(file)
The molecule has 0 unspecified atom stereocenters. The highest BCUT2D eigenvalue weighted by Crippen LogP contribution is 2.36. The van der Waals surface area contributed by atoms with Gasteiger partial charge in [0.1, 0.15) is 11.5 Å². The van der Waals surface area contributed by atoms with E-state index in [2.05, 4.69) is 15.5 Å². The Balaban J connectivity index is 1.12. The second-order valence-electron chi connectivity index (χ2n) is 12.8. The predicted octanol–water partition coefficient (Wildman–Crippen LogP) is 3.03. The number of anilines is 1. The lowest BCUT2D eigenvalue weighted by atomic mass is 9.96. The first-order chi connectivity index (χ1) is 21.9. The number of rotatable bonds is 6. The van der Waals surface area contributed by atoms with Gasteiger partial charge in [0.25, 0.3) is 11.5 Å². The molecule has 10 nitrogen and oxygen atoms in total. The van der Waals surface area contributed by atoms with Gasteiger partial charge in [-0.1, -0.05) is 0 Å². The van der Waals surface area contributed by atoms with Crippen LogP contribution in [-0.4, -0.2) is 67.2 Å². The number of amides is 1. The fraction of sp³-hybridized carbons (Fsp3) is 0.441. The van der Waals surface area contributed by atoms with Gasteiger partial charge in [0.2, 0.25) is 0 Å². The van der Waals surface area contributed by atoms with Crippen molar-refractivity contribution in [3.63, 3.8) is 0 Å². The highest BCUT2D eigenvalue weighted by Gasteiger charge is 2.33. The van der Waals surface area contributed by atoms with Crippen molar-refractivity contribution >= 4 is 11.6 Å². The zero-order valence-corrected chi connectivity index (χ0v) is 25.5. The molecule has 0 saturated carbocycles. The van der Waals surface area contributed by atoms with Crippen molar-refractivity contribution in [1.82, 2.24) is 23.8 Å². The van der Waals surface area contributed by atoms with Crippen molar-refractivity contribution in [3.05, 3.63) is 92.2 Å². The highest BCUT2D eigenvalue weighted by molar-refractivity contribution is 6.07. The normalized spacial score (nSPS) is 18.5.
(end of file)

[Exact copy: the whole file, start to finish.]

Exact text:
The molecule has 0 unspecified atom stereocenters. The highest BCUT2D eigenvalue weighted by Crippen LogP contribution is 2.36. The van der Waals surface area contributed by atoms with Gasteiger partial charge in [0.1, 0.15) is 11.5 Å². The van der Waals surface area contributed by atoms with E-state index in [2.05, 4.69) is 15.5 Å². The Balaban J connectivity index is 1.12. The second-order valence-electron chi connectivity index (χ2n) is 12.8. The predicted octanol–water partition coefficient (Wildman–Crippen LogP) is 3.03. The number of anilines is 1. The lowest BCUT2D eigenvalue weighted by atomic mass is 9.96. The first-order chi connectivity index (χ1) is 21.9. The number of rotatable bonds is 6. The van der Waals surface area contributed by atoms with Gasteiger partial charge in [0.25, 0.3) is 11.5 Å². The molecule has 10 nitrogen and oxygen atoms in total. The van der Waals surface area contributed by atoms with Gasteiger partial charge in [-0.1, -0.05) is 0 Å². The van der Waals surface area contributed by atoms with Crippen LogP contribution in [-0.4, -0.2) is 67.2 Å². The number of amides is 1. The fraction of sp³-hybridized carbons (Fsp3) is 0.441. The van der Waals surface area contributed by atoms with Gasteiger partial charge in [0.2, 0.25) is 0 Å². The van der Waals surface area contributed by atoms with Crippen molar-refractivity contribution in [3.63, 3.8) is 0 Å². The highest BCUT2D eigenvalue weighted by Gasteiger charge is 2.33. The van der Waals surface area contributed by atoms with Crippen molar-refractivity contribution >= 4 is 11.6 Å². The zero-order valence-corrected chi connectivity index (χ0v) is 25.5. The molecule has 0 saturated carbocycles. The van der Waals surface area contributed by atoms with Crippen molar-refractivity contribution in [1.82, 2.24) is 23.8 Å². The van der Waals surface area contributed by atoms with Crippen molar-refractivity contribution in [3.05, 3.63) is 92.2 Å². The highest BCUT2D eigenvalue weighted by molar-refractivity contribution is 6.07. The normalized spacial score (nSPS) is 18.5.